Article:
Poor sleep is a very common problem for many people around the globe. And it can all be down to hormone imbalance.
Serotonin works as a hormone and neuro-transmitter which enables signals to pass around the brain: it is serotonin that helps make the hormone melatonin which is secreted during the hours of darkness to help us sleep. Serotonin itself is produced from an amino acid called tryptophan. So, foods containing tryptophan, such as turkey, salmon and nuts and seeds, can all help to boost serotonin levels and therefore support the production of the ‘darkness’ hormone melatonin, therefore aiding sleep.
Because these foods all contain other proteins, tryptophan isn’t necessarily taken up as well as it could be. Chick peas have been found to be a really good source of tryptophan so rush out and buy some hummus! Additionally, milk and oats also help to boost levels, hence the long-standing remedy of a warm, milky drink before bedtime.
Because melatonin is secreted during darkness, it also makes sense to keep your bedroom as dark as possible. Waking up early during the summer months can often be down to the room being too light so it can be worth investing in black-out curtains.
The hormone, cholecystokinin (or CCK as it is most commonly known) is secreted from the small intestine and helps stimulate digestive enzymes as well as gastric juices. However, people may not know that CCK also helps to stimulate the feelings of fullness following a meal.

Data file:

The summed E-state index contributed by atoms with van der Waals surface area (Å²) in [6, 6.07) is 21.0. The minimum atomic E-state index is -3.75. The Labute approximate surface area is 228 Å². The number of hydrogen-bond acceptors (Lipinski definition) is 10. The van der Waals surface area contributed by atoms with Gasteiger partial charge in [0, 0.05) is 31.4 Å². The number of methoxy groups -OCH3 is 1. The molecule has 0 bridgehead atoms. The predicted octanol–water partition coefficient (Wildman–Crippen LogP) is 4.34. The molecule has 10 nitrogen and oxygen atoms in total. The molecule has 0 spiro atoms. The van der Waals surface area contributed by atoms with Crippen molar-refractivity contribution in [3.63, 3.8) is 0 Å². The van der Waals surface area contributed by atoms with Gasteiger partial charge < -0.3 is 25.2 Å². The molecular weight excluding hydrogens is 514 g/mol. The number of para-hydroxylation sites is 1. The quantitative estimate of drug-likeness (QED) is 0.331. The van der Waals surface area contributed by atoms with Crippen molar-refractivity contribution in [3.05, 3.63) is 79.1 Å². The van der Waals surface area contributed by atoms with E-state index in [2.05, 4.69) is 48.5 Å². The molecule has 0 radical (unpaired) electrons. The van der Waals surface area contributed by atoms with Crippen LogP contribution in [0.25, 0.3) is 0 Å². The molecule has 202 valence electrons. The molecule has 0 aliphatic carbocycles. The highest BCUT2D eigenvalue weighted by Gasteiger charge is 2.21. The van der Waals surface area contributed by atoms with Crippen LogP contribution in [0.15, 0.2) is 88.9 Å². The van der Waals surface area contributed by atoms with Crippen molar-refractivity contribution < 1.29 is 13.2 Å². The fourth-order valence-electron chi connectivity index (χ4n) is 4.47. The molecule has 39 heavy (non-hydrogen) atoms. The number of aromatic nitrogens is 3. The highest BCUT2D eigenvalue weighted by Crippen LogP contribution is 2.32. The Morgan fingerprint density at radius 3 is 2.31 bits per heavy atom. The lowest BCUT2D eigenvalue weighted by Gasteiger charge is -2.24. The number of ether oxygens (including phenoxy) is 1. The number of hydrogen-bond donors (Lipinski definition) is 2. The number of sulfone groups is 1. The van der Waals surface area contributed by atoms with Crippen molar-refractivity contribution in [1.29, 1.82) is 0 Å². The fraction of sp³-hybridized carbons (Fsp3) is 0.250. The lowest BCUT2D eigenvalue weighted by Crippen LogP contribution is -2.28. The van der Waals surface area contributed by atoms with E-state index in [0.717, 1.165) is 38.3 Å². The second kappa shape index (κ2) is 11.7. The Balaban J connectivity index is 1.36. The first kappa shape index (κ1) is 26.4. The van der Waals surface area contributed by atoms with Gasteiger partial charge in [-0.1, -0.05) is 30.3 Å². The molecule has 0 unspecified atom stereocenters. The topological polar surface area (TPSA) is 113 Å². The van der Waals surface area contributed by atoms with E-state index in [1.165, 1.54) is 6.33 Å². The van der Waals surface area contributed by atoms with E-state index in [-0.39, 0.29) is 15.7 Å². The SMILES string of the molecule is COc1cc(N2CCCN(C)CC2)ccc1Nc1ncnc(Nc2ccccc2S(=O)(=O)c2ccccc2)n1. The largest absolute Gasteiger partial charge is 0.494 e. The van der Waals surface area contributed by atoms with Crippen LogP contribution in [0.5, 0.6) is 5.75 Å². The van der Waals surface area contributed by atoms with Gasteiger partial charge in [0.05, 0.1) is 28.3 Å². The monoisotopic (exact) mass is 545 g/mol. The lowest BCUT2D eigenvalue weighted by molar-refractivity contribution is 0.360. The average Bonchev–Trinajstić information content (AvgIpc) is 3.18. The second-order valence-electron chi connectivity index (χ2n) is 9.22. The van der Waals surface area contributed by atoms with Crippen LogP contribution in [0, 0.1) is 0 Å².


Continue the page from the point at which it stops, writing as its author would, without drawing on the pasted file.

Its production is stimulated by fat and protein, which is why when you’re eating lasagne for example, you’ll start to feel fuller during the meal more quickly than if you were eating a plate of pasta with tomato sauce.
Additionally, the slower you chew your food, the better the hormone signalling mechanism works, and therefore the body will acknowledge that it’s full up – hence there is less of a tendency to overeat.
Interestingly, there is much research around obesity and CCK and whether some people do not secrete enough, thereby leading to an increase in weight. Eating slowly also helps the secretion of CCK; it’s a great habit to always put your knife and fork down between mouthfuls and not to overload your utensils.
The thyroid gland, situated in the neck, produces a number of thyroid hormones, the most commonly known ones being TH3 and TH4. Thyroid hormones are very much involved in body metabolism; low secretion can cause people to be overweight, feel tired and suffer from constipation – not good!
It’s unfortunately quite common to have a slightly impaired thyroid gland; the good news is that certain nutrients can really help to give it a boost. For example, the mineral Iodine is very important for thyroid hormone production, so eating lots of fish, and specifically sea vegetables (such as samphire) is a really good plan.
Additionally Selenium, found in Brazil nuts and cruciferous vegetables such as broccoli and cauliflower, all help to produce these hormones.
Be sure to avoid any soya-containing foods, particularly milk and yoghurts, if you suspect you may have a problem: soya, is what is known as a goitrogen, which prevents the production of thyroid hormones. Blood tests available from your doctor will be able to confirm conclusively if you have an imbalance in your thyroid hormones.
So you can see how many critical body systems are controlled by your hormones. The good news is that there’s so much you can do naturally to keep them finely tuned.